The U.S. auto market fell markedly in May 2011 after huge year-over-year growth earlier this year, but blame shouldn’t necessarily be thrown down at the feet of vehicle manufacturers. Most automakers lowered incentives. All automakers battled high fuel prices. Huge swathes of the nation struggled to keep their homes afloat amidst natural disasters. And Japanese automakers finally began to suffer a loss of market share as a result of Japan’s earthquake-sourced disasters. By times, Japan’s problems have had an impact on the supply of American and European vehicles, as well.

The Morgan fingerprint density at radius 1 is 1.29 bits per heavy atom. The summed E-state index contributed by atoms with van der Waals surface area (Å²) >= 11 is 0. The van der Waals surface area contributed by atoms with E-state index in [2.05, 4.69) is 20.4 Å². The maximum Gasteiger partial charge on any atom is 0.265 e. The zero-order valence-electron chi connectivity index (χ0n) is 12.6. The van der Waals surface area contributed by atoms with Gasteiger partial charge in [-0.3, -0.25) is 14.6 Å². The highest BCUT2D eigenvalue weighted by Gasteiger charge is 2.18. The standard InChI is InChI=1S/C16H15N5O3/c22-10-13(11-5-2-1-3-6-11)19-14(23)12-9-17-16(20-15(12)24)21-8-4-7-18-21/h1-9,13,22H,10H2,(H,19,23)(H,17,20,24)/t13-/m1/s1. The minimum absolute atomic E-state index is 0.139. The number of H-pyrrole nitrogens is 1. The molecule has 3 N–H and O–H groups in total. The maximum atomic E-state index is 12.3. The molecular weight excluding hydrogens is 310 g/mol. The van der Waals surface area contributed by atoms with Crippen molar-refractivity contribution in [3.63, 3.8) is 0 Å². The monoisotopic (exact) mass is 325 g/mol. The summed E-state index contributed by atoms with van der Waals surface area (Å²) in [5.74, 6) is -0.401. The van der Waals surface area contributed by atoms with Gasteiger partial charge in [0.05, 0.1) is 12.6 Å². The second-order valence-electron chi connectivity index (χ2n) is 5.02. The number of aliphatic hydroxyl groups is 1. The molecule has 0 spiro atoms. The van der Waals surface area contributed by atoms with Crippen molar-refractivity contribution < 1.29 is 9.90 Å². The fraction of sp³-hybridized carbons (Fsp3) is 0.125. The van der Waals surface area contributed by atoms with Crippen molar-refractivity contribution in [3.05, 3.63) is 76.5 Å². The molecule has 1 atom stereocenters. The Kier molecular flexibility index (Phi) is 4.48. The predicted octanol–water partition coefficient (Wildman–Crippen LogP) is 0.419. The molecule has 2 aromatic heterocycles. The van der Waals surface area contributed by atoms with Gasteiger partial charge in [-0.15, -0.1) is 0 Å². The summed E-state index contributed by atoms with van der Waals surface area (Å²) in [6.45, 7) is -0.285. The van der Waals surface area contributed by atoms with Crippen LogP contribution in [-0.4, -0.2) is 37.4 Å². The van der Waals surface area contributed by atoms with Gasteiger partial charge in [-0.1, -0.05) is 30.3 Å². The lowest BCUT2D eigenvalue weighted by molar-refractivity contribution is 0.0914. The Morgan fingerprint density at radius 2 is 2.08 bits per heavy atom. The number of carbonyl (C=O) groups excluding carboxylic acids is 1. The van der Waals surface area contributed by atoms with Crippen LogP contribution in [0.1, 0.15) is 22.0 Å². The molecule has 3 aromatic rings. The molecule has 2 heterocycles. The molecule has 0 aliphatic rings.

As a brand, Ford led the way in May with over 180,000 sales and a slight increase. The Ford Motor Company did, however, lose 9128 Mercury sales from May 2010. General Motors, despite losses at Chevrolet, out-sold Ford/Lincoln by 26,663 sales. On the whole, General Motors was down narrowly, but Buick and GMC posted nice gains.
Eight Japanese automakers are in the red in the U.S. Auto Sales By Brand list below. Toyota’s 33% decline from May 2010’s 136,485 sales was the worst drop in terms of overall volume. Toyota’s Lexus premium brand plummeted even deeper, down 45%, as it fell behind BMW, America’s best-selling luxury brand in May, and Mercedes-Benz. Buick was ahead of Lexus in May and is up on its assumed rival by nearly 1500 units year-to-date.
No automaker enjoyed year-over-year gains more than Saab. Bentley was up 69%. Among more mainstream brands, Mitsubishi improved by 60%, Volvo nearly that much, and Jeep climbed 55%. Get the details in the table, where you’ll also find important year-to-date data for the first five months of 2011.